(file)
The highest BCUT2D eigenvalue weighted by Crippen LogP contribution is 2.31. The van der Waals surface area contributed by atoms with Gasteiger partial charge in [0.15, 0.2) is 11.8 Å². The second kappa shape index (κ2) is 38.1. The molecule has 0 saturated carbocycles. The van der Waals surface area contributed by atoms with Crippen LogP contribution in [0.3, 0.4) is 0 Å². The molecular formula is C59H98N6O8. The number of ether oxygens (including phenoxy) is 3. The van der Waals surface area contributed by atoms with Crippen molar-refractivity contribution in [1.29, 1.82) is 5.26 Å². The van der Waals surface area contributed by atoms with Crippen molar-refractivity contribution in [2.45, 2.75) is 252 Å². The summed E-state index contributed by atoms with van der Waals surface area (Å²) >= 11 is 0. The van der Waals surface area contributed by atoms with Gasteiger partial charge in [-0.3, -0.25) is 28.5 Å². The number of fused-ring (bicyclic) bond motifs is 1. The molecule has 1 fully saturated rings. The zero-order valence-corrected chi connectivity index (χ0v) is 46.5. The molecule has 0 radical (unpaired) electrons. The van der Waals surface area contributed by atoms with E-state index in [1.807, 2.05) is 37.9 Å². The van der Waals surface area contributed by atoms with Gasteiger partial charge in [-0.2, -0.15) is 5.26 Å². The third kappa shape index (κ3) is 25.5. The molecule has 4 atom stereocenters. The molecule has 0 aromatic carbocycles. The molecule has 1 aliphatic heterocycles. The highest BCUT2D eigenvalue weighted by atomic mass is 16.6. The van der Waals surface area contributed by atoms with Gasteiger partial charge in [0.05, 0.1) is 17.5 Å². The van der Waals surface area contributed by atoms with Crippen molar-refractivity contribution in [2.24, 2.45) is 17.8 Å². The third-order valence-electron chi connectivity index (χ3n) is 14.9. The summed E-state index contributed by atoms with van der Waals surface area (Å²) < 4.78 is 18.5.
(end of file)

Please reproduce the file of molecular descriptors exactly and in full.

The highest BCUT2D eigenvalue weighted by Crippen LogP contribution is 2.31. The van der Waals surface area contributed by atoms with Gasteiger partial charge in [0.15, 0.2) is 11.8 Å². The second kappa shape index (κ2) is 38.1. The molecule has 0 saturated carbocycles. The van der Waals surface area contributed by atoms with Crippen LogP contribution in [0.3, 0.4) is 0 Å². The molecular formula is C59H98N6O8. The number of ether oxygens (including phenoxy) is 3. The van der Waals surface area contributed by atoms with Crippen molar-refractivity contribution in [1.29, 1.82) is 5.26 Å². The van der Waals surface area contributed by atoms with Crippen molar-refractivity contribution in [2.45, 2.75) is 252 Å². The summed E-state index contributed by atoms with van der Waals surface area (Å²) >= 11 is 0. The van der Waals surface area contributed by atoms with Gasteiger partial charge in [-0.3, -0.25) is 28.5 Å². The number of fused-ring (bicyclic) bond motifs is 1. The molecule has 1 fully saturated rings. The zero-order valence-corrected chi connectivity index (χ0v) is 46.5. The molecule has 0 radical (unpaired) electrons. The van der Waals surface area contributed by atoms with E-state index in [1.807, 2.05) is 37.9 Å². The van der Waals surface area contributed by atoms with Gasteiger partial charge in [-0.2, -0.15) is 5.26 Å². The third kappa shape index (κ3) is 25.5. The molecule has 4 atom stereocenters. The molecule has 0 aromatic carbocycles. The molecule has 1 aliphatic heterocycles. The highest BCUT2D eigenvalue weighted by atomic mass is 16.6. The van der Waals surface area contributed by atoms with Gasteiger partial charge in [0.05, 0.1) is 17.5 Å². The van der Waals surface area contributed by atoms with Crippen molar-refractivity contribution in [2.24, 2.45) is 17.8 Å². The third-order valence-electron chi connectivity index (χ3n) is 14.9. The summed E-state index contributed by atoms with van der Waals surface area (Å²) < 4.78 is 18.5.